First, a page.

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We use @Min, @Max, @NotNull etc annotations for server side validations in spring MVC.Thses annotations should be place in Model Class.suppose i want to apply such annotations when needed, i dont want to apply such annotations in Model class.

For example.

I have an class Person with properties Name,Gender,Email. If I put @NotNull annotation on email property then it will get apply globaly, if my requirment get changed like if in my system there are two persons Student and Teacher and for Teacher registration email is optional but for Student its not null then how can i achive this.

can i apply validation annotations dynamiclly in case of above example-

If UserRegistration is For Teacher Then Email is optional.

If UserRegistration is For Student Then Email is Mandatory.

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3 Answers

To achieve this behaviour I suggest to use groups with dynamically activation. Look at my example bellow.


class Person {

    @NotNull(groups = StudentChecks.class)
    private email;

    // other members with getters/setters

    public interface StudentChecks {

In this case @NotNull constraint will be executed only when StudentChecks group is activated. To activate validation group by condition Spring offers special annotation @Validated.


public class StudentController {

    @RequestMapping(value = "/students", method = RequestMethod.POST)
    public String createStudent(@Validated({Person.StudentChecks.class}) Person student, BindingResult result) {
        // your code


More details you can find there:

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You will need to implement your own validator and register it in your controller.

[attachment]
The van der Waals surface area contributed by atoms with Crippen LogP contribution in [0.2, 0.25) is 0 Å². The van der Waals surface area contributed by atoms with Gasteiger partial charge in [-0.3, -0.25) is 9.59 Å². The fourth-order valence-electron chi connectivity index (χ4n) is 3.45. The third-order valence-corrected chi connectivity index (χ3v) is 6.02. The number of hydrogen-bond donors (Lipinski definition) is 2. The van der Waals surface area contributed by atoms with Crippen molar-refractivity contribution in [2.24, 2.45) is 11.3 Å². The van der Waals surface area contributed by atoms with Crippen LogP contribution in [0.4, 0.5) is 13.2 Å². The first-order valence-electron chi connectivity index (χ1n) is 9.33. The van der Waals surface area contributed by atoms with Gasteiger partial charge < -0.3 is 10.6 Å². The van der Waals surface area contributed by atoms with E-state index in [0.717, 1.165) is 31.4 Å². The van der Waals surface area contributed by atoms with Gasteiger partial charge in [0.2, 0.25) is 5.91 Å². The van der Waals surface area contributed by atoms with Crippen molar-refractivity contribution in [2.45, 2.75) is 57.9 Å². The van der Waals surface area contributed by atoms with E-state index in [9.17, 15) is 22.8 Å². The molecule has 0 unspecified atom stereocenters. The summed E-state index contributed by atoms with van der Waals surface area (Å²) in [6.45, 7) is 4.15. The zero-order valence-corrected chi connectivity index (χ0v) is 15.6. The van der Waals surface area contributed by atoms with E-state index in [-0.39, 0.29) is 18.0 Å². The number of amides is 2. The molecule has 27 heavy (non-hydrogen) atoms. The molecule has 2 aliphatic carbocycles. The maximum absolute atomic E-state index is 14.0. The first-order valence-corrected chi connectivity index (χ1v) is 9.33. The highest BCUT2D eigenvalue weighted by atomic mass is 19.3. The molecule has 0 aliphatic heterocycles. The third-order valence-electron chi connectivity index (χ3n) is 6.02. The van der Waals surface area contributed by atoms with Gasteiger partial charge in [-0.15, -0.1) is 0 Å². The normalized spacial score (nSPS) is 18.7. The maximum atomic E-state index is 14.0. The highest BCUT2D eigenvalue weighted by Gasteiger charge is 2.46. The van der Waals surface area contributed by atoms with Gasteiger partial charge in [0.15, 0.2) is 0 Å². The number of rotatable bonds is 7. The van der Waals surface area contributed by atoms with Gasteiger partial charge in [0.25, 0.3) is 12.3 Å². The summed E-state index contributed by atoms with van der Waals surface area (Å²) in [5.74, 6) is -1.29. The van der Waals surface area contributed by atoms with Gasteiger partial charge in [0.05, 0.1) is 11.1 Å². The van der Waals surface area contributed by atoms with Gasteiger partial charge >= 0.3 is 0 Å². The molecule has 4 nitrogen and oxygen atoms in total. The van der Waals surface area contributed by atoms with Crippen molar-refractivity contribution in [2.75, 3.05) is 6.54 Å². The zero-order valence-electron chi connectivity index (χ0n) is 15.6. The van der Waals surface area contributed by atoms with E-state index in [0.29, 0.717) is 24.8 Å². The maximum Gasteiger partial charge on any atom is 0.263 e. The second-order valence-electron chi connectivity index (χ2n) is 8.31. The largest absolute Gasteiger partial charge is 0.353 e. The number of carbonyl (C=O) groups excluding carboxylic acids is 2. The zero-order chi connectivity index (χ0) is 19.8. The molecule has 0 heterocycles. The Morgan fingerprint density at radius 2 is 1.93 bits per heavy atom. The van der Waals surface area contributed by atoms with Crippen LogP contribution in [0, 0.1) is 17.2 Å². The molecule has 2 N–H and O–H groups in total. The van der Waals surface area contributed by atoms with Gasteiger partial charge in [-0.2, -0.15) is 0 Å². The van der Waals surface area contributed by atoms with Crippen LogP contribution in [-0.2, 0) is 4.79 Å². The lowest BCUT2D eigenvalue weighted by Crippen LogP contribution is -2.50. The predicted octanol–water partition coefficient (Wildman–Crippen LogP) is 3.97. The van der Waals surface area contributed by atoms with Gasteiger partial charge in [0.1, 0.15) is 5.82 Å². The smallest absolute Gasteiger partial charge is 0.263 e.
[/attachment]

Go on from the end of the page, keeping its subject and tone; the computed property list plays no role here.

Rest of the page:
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Yes this can be option and i think on it also but my question is about predefined annotations.Thank you for your reply :) –  Amogh Jan 8 '13 at 13:23
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This is one of the issues which is presented by using bean validation. the fact that they are in fact applied globaly.

A common issue is updating an entity whith a date that has a @before ore @after annotation resulting in an invalid update, tough in fact these shouldn't be checked anymore.

A common way to fix this issue is using DTO's or Data transfer objects, in stead of directly accepting model objects in your controller, you make a class specificly for that action( which you can reuse in other actions. This way you can also disconnect your model from what your software actualy does, and it's more secure, as spring just binds everything you throw at him. For instance if a user object has an admin flag, if this admin flag is posted and set to true, spring will just gladly fill it in your model object. Using DTO's you can just copy over the fields you need and ignore the rest.

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I didnt get what you want to say. –  Amogh Jan 8 '13 at 13:23
basicly you create multiple classes with more or less the same fields, but different validation annotations. however Slava Semushin's solution seems better –  G-Man Jan 9 '13 at 11:32
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